Before he went on to design the iconic TWA Terminal at New York’s John F. Kennedy Airport, or St. Louis’ world-famous Gateway Arch, Eero Saarinen was commissioned by industrialist J. Irwin Miller to design that’s been called the most significant midcentury modern home ever built. True or not, the house is pretty darn cool — and pretty darn large, nearly 7,000 square feet of glass and steel, its presence enhanced by the equally impressive surrounding gardens. After being donated to the Indianapolis Museum of Art and undergoing a $2 million dollar renovation, it’s now open for a visit (imamuseum.org).
6. Luis Barragan House, Mexico City
Mexico has no shortage of intriguing architecture, and one of its modern godfathers is Luis Barragan, who worked in the mid-20th century to translate the new style exploding around the western world to best suit the Mexican environment, so heavily influenced by Spanish colonial tradition. One of the best examples of the resulting product is the architect’s colorful and striking home, in the Mexico City suburb of Tacubaya, now a UNESCO World Heritage Site and open to the public for tours (casaluisbarragan.org).
7. Neutra VDL House, Los Angeles
The man that Time magazine in 1949 called second only to Frank Lloyd Wright may not have quite the name recognition today, but any West Coast architecture lover will be more than acquainted with the striking work of Richard Neutra, a midcentury-Mod icon who built — and subsequently lived and worked in — this open-to-the-light compound in the Silver Lake section of Los Angeles (neutra-vdl.org).
8. Gropius House, Lincoln, Mass.
Squeezed out of Germany by the Nazis and lured to the United States by Harvard University, Bauhaus school founder Walter Gropius built this home for his family on a quiet road near Boston back in 1938. It may not appear like much today, but in its time, the use of glass block, chrome and other modern materials was considered revolutionary, particularly when you consider the location of the home, between the ye olde villages of Lexington and Concord. The dream-bigness of Gropius’ long-time inspiration Frank Lloyd-Wright is present here, but so is the Bauhaus’ classically German common sense, too — a rather happy hybrid (historicnewengland.org).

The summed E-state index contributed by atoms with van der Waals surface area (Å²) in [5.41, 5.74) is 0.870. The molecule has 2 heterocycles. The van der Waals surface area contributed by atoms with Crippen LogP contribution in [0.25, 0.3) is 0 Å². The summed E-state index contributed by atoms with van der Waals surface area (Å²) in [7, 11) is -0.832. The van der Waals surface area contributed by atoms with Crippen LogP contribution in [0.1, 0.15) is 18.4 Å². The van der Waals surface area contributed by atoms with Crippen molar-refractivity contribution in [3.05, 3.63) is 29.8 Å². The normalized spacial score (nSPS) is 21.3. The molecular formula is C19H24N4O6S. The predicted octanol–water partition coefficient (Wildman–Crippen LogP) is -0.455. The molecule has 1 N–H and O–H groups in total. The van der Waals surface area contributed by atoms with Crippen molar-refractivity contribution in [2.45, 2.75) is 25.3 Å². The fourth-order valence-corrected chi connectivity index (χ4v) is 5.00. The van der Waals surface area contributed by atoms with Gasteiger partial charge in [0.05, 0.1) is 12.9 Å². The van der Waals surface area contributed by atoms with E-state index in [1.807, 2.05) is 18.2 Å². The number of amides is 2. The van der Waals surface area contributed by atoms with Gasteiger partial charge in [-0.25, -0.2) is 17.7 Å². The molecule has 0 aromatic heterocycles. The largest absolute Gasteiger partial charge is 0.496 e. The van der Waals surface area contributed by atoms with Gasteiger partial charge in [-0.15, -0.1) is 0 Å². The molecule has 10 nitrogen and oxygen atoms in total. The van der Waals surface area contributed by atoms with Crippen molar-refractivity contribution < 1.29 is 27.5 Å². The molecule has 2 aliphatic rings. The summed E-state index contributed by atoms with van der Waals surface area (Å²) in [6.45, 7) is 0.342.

9. Taliesin West, Scottsdale, Ariz.
While Frank Lloyd Wright’s striking Spring Green, Wis. HQ, Taliesin, certainly has its charms, they are significantly harder to nail down during a chilly Midwest winter. Beginning in the early 1930s, Wright and his crew began spending time out in Arizona during the colder months; in 1937 Wright purchased a pristine plot not far from Phoenix and embarked upon a mission to build a campus that would harmonize with the beauty of the surrounding Sonoran Desert. Night time tours, which allow participants to view the home from outside, lit up and almost sculpture-like, are a must (franklloydwright.org).
10. Sunnylands, Rancho Mirage, Calif.
There’s nothing modest about this sprawling estate home built in the 1960s by Los Angeles architect A. Quincy Jones on a 200-acre spread just up the road from Palm Springs. With 11 lakes, a 9-hole golf course and a ton of other amenities, Sunnylands is more like a private resort than just another winter house. Then again, its owner, Walter Annenberg, was hardly just another snowbird. Born into a publishing family, Annenberg went on to create TV Guide and Seventeen magazine, was at one time the U.S. ambassador to the United Kingdom and, later in life, dedicated himself exclusively to philanthropic pursuits. Referred to as the Camp David of the West, Sunnylands has hosted seven U.S. presidents, Britain’s royal family, Frank Sinatra and many more big names (sunnylands.org).